From the time of the signing of the Burmese Constitution in 1948, ethnic minorities have been denied Constitutional rights, access to lands that were traditionally controlled by their peoples and participation in the government. The various minority ethnic groups have been consistently oppressed by the dominant Burman majority, but have also suffered at the hands of warlords and regional ethnic alliances. Religion also plays a role in the ethnic conflicts that have taken place. Muslims, Hindus, Christians and Buddhists all live in Burma. These religious differences have led to several incidents that have affected hundreds of thousands of citizens in Burma. In 1991, approximately 250,000 Muslim Rohingyas (an ethnic group from southwestern Burma) were forced from their homes by Burman forces .[1] They crossed the border into Bangladesh, where they were given refugee status and aid from the international community that was not available to them inside Burma.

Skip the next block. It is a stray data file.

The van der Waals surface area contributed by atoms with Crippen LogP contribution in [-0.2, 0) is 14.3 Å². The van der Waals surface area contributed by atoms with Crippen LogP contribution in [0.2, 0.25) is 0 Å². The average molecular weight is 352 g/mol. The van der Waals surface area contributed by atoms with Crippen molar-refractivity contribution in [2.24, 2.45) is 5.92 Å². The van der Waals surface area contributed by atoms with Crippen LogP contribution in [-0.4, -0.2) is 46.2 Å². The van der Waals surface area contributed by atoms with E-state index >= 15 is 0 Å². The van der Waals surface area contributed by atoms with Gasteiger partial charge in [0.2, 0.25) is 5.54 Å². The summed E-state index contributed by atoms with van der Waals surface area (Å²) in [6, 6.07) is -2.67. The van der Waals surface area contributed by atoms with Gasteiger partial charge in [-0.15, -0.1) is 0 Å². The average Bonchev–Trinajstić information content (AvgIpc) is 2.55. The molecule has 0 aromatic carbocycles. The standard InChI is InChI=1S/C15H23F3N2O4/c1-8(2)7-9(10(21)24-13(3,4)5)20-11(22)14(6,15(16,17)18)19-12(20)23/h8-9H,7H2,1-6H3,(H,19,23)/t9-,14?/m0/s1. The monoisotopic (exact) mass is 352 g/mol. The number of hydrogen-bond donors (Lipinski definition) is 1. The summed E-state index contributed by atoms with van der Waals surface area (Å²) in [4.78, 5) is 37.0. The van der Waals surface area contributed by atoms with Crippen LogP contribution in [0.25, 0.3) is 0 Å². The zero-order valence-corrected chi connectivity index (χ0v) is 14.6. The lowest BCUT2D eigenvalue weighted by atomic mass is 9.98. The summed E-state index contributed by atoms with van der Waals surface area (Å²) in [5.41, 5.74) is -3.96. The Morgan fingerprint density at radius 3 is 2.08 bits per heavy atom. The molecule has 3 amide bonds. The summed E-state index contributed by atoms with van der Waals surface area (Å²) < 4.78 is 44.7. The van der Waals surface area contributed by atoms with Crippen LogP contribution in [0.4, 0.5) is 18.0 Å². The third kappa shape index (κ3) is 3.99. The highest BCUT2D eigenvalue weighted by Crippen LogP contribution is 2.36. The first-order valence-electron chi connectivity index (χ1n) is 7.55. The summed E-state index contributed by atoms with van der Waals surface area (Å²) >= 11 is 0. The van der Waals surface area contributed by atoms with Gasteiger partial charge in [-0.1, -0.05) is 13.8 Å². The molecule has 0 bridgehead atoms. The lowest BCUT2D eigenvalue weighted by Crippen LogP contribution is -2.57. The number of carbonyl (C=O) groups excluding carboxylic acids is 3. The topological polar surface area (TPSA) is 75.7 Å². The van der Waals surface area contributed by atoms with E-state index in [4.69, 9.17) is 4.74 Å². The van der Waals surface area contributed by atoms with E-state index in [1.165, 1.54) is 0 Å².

The current government of Burma is led by Prime Minister (and General) Thein Sein. This current regime has been responsible for the displacement of several hundred thousand citizens, both inside and outside of Burma. The Karen, Karenni, and Mon ethnic groups have been forced to seek asylum in neighboring Thailand, where they are also abused by an unfriendly and unsympathetic government.[citation needed] These groups are perhaps more fortunate than the Wa and Shan ethnic groups who have become Internally Displaced Peoples in their own state since being removed from lands by the military junta in 2000. There are reportedly 600,000 of these Internally Displaced Peoples living in Burma today. Many are trying to escape forced labour in the military or for one of the many state-sponsored drug cartels.[citation needed] This displacement of peoples has led to both human rights violations as well as the exploitation of minority ethnic groups at the hands of the dominant Burman group. The primary actors in these ethnic struggles include but are not limited to the Government of Burma (junta), the Karen National Union and the Mong Tai Army.